Tomorrow is my day off and I am SO glad. I am going to stay in my pyjamas all day and drink hot chocolate and watch movies and nap and read and snuggle with my doggies and my kitty. It's supposed to snow a lot, which will make staying in and being cozy extra fun. I wish that Sexy Boyfriend could take the day off with me.
I can't really say that I'm excited that it is going to snow tomorrow. Aside from the general crumminess of cold weather and snow and such, parking and driving become a chore instead of my relaxation time. Even on a bad summer day, when people are driving like spectacularly moronic pinheads, I can usually do quite a bit of unwinding between work and home. Even though I can't really trust the drivers around me, I can trust the road. However, in the winter, several other fun variables are thrown into the mix.
First of all, for some reason, when the Holiday Season is upon us, people randomly lose their minds when they are operating motor vehicles. Their bad driving quotient increases by like 400%. It's terrible. Then, of course, there is more traffic because people are travelling for Holidays, or preparing for Holidays, or driving to bars because of bad Holiday experiences.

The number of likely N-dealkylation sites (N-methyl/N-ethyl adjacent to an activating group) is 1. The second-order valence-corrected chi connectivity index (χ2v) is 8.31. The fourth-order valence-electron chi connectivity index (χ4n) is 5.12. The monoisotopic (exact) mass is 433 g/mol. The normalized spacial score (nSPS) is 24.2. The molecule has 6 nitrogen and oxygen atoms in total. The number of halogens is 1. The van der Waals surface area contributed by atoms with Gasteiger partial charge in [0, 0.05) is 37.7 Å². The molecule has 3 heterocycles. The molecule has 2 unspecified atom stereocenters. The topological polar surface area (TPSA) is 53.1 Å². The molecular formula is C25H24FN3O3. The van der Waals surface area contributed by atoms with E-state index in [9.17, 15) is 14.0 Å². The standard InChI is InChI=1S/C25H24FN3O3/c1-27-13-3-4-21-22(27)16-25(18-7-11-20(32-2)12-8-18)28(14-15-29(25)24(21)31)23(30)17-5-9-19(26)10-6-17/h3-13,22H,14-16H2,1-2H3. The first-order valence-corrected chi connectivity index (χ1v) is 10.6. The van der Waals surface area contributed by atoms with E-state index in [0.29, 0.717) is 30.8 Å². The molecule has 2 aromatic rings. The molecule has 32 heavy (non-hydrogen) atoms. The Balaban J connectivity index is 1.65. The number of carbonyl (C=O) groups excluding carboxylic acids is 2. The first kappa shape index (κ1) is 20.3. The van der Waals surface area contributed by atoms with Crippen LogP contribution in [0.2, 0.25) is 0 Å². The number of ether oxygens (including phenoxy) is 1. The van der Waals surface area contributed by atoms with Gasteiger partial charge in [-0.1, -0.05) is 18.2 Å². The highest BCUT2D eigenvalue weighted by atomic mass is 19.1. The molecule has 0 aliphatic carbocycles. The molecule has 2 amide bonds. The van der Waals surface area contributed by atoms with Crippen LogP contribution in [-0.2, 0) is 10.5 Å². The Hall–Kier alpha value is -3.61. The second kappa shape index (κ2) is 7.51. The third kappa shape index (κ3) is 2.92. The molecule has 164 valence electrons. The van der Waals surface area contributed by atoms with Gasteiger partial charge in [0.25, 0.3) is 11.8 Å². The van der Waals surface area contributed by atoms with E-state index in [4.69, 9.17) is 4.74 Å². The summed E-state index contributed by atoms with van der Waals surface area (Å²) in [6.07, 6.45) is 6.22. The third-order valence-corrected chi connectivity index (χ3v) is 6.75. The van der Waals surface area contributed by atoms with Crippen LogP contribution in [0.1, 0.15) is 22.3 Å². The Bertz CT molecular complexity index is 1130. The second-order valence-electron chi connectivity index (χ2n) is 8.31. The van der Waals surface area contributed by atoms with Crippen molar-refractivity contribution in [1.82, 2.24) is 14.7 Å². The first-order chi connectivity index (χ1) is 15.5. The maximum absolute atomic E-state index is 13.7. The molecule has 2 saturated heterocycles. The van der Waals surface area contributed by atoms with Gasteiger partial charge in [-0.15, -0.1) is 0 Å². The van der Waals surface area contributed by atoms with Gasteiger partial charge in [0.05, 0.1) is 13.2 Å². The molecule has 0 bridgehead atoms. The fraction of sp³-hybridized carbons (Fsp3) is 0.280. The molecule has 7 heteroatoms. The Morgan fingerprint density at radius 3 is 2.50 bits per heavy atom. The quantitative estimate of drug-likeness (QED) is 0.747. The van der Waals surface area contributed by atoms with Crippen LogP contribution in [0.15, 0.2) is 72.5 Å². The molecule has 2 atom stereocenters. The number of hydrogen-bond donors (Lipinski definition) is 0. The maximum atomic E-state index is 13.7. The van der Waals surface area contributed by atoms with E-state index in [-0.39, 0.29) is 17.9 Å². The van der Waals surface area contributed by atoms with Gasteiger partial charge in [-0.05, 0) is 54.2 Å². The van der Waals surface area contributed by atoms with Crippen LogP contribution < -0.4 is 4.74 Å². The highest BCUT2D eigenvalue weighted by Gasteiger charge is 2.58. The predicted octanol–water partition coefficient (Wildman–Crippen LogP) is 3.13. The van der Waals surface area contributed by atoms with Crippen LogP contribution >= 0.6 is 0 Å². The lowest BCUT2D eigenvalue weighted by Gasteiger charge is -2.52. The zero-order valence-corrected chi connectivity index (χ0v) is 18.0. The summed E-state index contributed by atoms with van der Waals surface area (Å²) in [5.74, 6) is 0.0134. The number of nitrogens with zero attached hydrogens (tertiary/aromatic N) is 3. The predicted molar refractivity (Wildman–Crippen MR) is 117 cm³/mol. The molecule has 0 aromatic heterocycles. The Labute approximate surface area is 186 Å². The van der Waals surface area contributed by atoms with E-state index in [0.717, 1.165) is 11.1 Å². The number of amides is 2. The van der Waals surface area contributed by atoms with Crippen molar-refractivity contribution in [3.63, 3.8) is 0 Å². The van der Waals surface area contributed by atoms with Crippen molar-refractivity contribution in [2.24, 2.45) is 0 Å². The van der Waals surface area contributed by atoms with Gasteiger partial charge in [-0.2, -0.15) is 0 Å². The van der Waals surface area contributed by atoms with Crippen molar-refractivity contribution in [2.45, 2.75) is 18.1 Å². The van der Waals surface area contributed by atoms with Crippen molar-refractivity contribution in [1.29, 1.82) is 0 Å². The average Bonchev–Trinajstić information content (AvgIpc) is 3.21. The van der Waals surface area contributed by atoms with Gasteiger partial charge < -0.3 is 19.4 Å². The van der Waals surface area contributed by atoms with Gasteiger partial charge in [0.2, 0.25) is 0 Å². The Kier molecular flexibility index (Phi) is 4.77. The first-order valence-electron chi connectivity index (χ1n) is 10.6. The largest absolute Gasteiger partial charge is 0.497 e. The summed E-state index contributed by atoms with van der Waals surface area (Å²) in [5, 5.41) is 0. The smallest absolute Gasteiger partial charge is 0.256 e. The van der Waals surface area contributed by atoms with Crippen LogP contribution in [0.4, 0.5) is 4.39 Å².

I also hate the parking situation in the city during the wintertime. For those of you who have never experienced winter parking in the city, here's the lowdown. You can only park on one side on Tuesday and Thursdays, and the other side is Monday Wednesday and Friday. And they plow your car right into the snowbank, and it takes forever to dig your way out in the morning. And if there are cars parked on the wrong side on the wrong day, and they need to plow, this truck comes around the neighborhood with a really loud horn that goes "WHOO ooo WHOO ooo WHOO ooo". Really it should say "Get up Bitches and move your cars".
Also, inclimate weather contributes to about 99% of my driving stress during winter. I vividly remember my Nanny telling me horror stories about cars getting caught on black ice. About spinning out of control and bashing into guardrails, or going into the ditch. Jaws of life and ambulances were invariably involved. Usually along with several deaths. Why she was telling these stories to a five year old is beyond me, but I remember them, and they put the fear in me.